HUDSON — Will voters be asked to weigh in on the Downtown Phase II project?
After hearing numerous requests from residents, some council members and the mayor say they will discuss putting an issue on the May 2019 ballot asking voters to share their view on the mixed-use development planned by Testa Companies.
Downtown Phase II is proposed to include 63 town homes, 80 multi-family homes and nearly 138,000 square feet of office space, along with a 300-space parking garage at the corner of Owen Brown Street and Morse Road.
Council will meet with Joel Testa, president of Testa Companies, on Dec. 18 to discuss the project in greater detail.
"I’m thinking, very possibly, that we’ll go out for a vote in May," said Council President Bill Wooldredge. "I think that’s something we as a council have to decide."
Wooldredge told his colleagues they would need to make a decision by the end of January.
"I think there’s a lot of merit to going out for a vote," said Wooldredge. "I think most people in Hudson will be very supportive and will vote in favor of it if we have a vote."
Council member Alex Kelemen (Ward 3) said the city had a citizens’ vote on the first phase of the downtown project (First & Main) and added he is open to doing that again.
"I’m comfortable in having some kind of a vote provided that we know what that outcome will be either way, before we do that vote," said Kelemen. "Is [the vote] advisory? Is it binding?"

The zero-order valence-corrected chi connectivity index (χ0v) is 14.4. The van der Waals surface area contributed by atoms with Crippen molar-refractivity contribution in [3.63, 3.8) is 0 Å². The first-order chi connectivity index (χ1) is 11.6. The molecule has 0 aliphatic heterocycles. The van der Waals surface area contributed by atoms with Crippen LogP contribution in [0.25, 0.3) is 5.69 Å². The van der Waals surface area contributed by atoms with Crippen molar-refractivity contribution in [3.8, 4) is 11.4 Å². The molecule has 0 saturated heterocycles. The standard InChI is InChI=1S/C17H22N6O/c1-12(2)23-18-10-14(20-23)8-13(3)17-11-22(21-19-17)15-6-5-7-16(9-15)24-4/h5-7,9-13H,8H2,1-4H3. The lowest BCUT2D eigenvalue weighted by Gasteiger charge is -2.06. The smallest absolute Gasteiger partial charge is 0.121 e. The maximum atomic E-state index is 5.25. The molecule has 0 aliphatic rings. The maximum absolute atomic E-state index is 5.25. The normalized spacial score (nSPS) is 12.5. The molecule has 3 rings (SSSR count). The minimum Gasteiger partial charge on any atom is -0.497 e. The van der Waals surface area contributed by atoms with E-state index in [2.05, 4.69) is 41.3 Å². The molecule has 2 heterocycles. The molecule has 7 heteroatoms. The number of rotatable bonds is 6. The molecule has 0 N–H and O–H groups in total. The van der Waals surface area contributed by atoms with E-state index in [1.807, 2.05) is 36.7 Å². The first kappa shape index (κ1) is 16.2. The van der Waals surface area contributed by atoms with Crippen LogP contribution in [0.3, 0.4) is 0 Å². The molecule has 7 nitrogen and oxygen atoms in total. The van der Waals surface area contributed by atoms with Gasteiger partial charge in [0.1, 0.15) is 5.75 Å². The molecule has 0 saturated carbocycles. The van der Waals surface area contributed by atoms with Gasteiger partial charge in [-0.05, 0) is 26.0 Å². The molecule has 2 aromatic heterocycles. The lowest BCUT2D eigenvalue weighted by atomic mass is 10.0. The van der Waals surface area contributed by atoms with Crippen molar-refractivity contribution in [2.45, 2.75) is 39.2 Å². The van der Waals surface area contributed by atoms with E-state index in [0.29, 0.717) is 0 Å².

Council member Dennis Hanink (Ward 1) said he was "not afraid of" a [citizens’] vote, and that the "bulk of the people" he has spoken with favor some type of development. Council member Beth Bigham (Ward 4) said she favors a public vote, and that council must be clear on what the outcome of the vote would mean.
Mayor David Basil said he felt a citizens’ vote was "necessary" once officials can provide more details and added he believed part of the success of First and Main stemmed from the citizens being able to vote on it.
"My biggest fear is that if we do not allow the citizens to express themselves on this, there will a cloud of doubt around this effort going forward that it was not embraced, not supported by the community," said Basil. "Whether folks were for or against First and Main, many of them could accept that it was the decision of the community and I think that is important for the long-term success of this development and for our community."
Wooldredge said council must decide whether the project will have apartments, and they need to see architectural renderings of the buildings slated for construction. Both Wooldredge and Basil said they oppose having apartments in the project. Basil added he favors examining the possibility of microlot, detached single-family dwellings.
Noting that the square footage of the project had been downsized "to a great degree," Bigham said she wanted to know what that reduction means for the revenue that would be generated by the project.
Council member Dr. J. Daniel Williams (At Large) said he felt council must address traffic issues related to the Owen Brown Street railroad underpass.
Council members and the mayor also clarified the primary purpose of Phase II.
"My interest in Phase II has never been the tax dollars," said Hanink. "My interest in Phase II was to provide more critical mass to ensure the long-term success of First and Main."
Basil noted Downtown Phase II is not a retail development, and reiterated the purpose of the project is "to support the existing downtown." He said it is designed to provide office space, as well as residential structures for empty nesters looking to downsize.
"This is a real gem and we need to do everything in our power to protect it for today and for tomorrow," said Basil.
Reporter Phil Keren can be reached at 330-541-9421, email@example.com, or on Twitter at @keren_phil.